Brahea is a genus of fan palms from Mexico and Central America. Some are quite small while others are moderate size to large. They fall into several different groups.
A couple species are small and very xeric. B. decumbens and B. moorei are native to cool oak forests and do not grow an upright trunk. Some forms of B. dulcis may also be small and may form suckers.
The following species are larger and also quite xeric: B. armata, B. bella, B. brandeegei, B. clara and larger forms of B. dulcis. B. armata is the well known Blue Hesper Palm with stunning silvery blue fronds and flowers that extend well beyond the leaves. It can handle very cold temperatures in dry climates. B. clara is basically similar to B. armata, but with weeping fan segment tips. B. brandeegei is the largest species, common in parts of western Mexico where it may reach a height of 120'. These species and the preceeding smaller species should all be given perfect drainage, such as a gravelly site or cactus garden, for the best chance of success in our rainy climate.
Brahea edulis is native to Guadalupe Island. It will grow in normal soil in our climate, and also does very well in cool weather. However, it is not really hardy enough to survive Arctic Blasts, and should only be tried in sheltered microclimates, and/or with protection. B. edulis is less hardy to cold than B. armata, though B. armata requires more hot dry weather to thrive. B. nitida is also supposed to be quite hardy and perhaps does not require special xeric soil conditions to perform well.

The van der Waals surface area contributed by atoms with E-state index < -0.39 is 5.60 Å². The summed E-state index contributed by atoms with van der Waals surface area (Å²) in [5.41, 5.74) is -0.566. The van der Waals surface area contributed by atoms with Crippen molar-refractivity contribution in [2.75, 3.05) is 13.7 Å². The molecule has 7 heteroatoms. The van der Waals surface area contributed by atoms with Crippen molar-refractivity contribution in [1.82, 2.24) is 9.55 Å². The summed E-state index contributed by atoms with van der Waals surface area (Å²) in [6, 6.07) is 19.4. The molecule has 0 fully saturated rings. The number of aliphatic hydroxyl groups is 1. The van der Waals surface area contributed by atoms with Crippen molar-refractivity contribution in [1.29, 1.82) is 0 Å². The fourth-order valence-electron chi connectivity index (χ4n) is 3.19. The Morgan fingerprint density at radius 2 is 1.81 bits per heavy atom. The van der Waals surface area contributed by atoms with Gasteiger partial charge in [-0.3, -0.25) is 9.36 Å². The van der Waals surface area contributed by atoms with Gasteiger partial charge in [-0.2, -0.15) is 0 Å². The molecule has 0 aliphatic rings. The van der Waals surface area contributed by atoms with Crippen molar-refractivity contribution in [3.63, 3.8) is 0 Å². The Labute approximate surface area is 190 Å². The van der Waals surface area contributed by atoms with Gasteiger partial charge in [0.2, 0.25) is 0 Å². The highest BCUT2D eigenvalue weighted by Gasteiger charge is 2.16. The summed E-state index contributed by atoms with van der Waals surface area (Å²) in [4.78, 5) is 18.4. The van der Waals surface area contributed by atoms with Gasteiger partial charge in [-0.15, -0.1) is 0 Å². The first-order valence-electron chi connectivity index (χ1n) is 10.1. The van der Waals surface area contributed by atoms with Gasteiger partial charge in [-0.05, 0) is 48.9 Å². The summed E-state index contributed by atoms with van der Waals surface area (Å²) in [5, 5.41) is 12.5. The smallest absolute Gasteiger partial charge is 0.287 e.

Many of these species of Brahea are not well known in cultivation. This genus is greatly underrated in my estimation, as there are some species that are likely to be successful in the Pacific Northwest. It might even be worth trying some of the hardiest xeric species in a very sheltered microclimate east of the Cascades. Unfortunately, most of these species are difficult to find in nurseries, besides B. armata and B. edulis.
I would rank Brahea hardiness roughly (VERY roughly, since it is not well known) as follows:
B. moorei: -14°C/7°F
B. decumbens: -12°C/10°F if dry
B. bella: -12°C/10°F if dry
B. nitida: not sure, but supposed to be very hardy.
B. armata: -11°C/12°F if dry
B. dulcis: varies, best if dry
B. edulis: -8°C/17°F
B. clara: -8°C/17°F if dry (not sure about this one)
B. brandeegei: -7°C/19°F if dry
B. aculeata: not sure, perhaps as hardy as B. armata, best if dry
B. elegans: not sure
B. pima: not sure, but likely to be on the tender side.
B. salvadorensis: not sure, but probably also fairly tender.